Free research essays on topics related to: adhd, deficit hyperactive disorder, child adolescent, support groups, completion
Basic Psycology - 1,096 words
... w York: Basic Books. 1985 Gardner, H. : Multiple intelligences: The theory of practice. New York: Basic Books. 1993 Gardner, H. : Problem solving in the arts. J of Aesth Educ. 1971 5:93-114. Gardner, H., and Winner, E. : Artistry and aphasia. In: acquired aphasia. Sarno, M.e. New York: Academic Press. 1981 361-384. Gates, A.I., and Taylor, G.A. : The acquisition of motor control in writing by pre-school children. Teach Col Rec. (19230 24:459-469. Gazzaniga, M.S., and LeDoux, J.E. : The integrated mind. New York: Plenum Press. 1978 Georgopoulos, A.P., J. Ashe, N. Smyrnis, and M. Taira. 1992. Motor cortex and the coding of force. Science 256:1692-1695. Georgopoulos, A.P., J. Lurito, M. Pet ...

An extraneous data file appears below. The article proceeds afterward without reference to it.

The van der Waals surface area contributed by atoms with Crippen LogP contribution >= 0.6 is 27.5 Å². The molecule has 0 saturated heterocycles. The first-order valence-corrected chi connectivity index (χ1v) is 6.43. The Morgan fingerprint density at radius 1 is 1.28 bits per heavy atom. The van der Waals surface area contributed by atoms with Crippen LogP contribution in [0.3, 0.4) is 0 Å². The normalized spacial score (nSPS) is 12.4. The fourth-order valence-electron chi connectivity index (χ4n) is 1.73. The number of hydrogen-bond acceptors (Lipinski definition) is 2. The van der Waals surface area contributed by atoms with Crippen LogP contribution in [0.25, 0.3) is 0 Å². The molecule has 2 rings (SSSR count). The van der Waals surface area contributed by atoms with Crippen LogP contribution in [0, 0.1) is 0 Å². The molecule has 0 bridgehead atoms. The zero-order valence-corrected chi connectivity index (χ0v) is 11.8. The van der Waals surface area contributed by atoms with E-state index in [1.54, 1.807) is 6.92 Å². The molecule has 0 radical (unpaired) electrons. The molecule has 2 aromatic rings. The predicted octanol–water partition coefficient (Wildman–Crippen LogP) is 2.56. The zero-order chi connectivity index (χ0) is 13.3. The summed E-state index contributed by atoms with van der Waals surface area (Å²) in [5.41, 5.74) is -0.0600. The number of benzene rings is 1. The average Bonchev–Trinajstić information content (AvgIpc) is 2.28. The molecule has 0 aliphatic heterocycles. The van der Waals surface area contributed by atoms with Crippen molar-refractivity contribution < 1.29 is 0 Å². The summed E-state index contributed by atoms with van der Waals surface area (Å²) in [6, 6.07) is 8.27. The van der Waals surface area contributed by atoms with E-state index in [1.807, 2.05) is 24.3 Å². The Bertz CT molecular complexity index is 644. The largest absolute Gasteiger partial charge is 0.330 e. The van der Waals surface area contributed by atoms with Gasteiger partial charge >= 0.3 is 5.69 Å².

Free research essays on topics related to: basic books, psycology, experimental psychology, problem solving, conference
Adolescent Depression - 1,902 words
Depression is a disease that afflicts the human psyche in such a way that the afflicted tend to act and react abnormally toward others and themselves. Adolescent depression is greatly under diagnosed, and leads to serious difficulties in school, and personal adjustment. The reason why depression is often overlooked in children is because children are not always able to express how they feel. Therefore, teachers should be trained in dealing with depressed youths, and to advise the parents of the child to seek professional treatment. School is the place where children spend most of their waking hours learning, socializing, and growing. A child needs to be mentally healthy in order to learn pro ...